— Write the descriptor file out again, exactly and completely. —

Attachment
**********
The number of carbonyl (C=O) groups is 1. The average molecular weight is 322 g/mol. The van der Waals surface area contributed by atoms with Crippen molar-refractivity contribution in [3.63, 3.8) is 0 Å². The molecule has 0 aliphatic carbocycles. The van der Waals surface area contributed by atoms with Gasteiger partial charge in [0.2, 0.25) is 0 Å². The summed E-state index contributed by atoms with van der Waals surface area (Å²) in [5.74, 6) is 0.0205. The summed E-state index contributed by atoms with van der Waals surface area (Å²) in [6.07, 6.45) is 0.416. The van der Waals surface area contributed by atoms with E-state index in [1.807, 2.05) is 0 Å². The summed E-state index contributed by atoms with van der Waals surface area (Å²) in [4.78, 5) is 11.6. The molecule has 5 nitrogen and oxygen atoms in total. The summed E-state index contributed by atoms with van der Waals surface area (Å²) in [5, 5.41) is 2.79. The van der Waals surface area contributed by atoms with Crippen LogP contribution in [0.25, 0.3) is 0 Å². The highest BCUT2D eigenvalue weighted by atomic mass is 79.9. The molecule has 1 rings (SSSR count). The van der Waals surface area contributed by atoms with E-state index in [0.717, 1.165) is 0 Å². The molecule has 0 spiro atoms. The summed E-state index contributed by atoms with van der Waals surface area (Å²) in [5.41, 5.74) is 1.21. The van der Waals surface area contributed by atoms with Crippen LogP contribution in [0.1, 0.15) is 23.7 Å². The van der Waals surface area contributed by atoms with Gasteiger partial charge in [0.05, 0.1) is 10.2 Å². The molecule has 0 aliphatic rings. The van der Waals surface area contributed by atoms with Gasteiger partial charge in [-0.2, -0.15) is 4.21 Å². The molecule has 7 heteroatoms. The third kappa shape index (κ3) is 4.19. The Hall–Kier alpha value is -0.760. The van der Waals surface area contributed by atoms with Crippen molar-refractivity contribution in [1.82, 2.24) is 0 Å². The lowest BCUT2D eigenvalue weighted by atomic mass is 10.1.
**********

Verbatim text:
The number of carbonyl (C=O) groups is 1. The average molecular weight is 322 g/mol. The van der Waals surface area contributed by atoms with Crippen molar-refractivity contribution in [3.63, 3.8) is 0 Å². The molecule has 0 aliphatic carbocycles. The van der Waals surface area contributed by atoms with Gasteiger partial charge in [0.2, 0.25) is 0 Å². The summed E-state index contributed by atoms with van der Waals surface area (Å²) in [5.74, 6) is 0.0205. The summed E-state index contributed by atoms with van der Waals surface area (Å²) in [6.07, 6.45) is 0.416. The van der Waals surface area contributed by atoms with E-state index in [1.807, 2.05) is 0 Å². The summed E-state index contributed by atoms with van der Waals surface area (Å²) in [4.78, 5) is 11.6. The molecule has 5 nitrogen and oxygen atoms in total. The summed E-state index contributed by atoms with van der Waals surface area (Å²) in [5, 5.41) is 2.79. The van der Waals surface area contributed by atoms with Crippen LogP contribution in [0.25, 0.3) is 0 Å². The highest BCUT2D eigenvalue weighted by atomic mass is 79.9. The molecule has 1 rings (SSSR count). The van der Waals surface area contributed by atoms with E-state index in [0.717, 1.165) is 0 Å². The molecule has 0 spiro atoms. The summed E-state index contributed by atoms with van der Waals surface area (Å²) in [5.41, 5.74) is 1.21. The van der Waals surface area contributed by atoms with Crippen LogP contribution in [0.1, 0.15) is 23.7 Å². The van der Waals surface area contributed by atoms with Gasteiger partial charge in [0.05, 0.1) is 10.2 Å². The molecule has 0 aliphatic rings. The van der Waals surface area contributed by atoms with Gasteiger partial charge in [-0.2, -0.15) is 4.21 Å². The molecule has 7 heteroatoms. The third kappa shape index (κ3) is 4.19. The Hall–Kier alpha value is -0.760. The van der Waals surface area contributed by atoms with Crippen molar-refractivity contribution in [1.82, 2.24) is 0 Å². The lowest BCUT2D eigenvalue weighted by atomic mass is 10.1.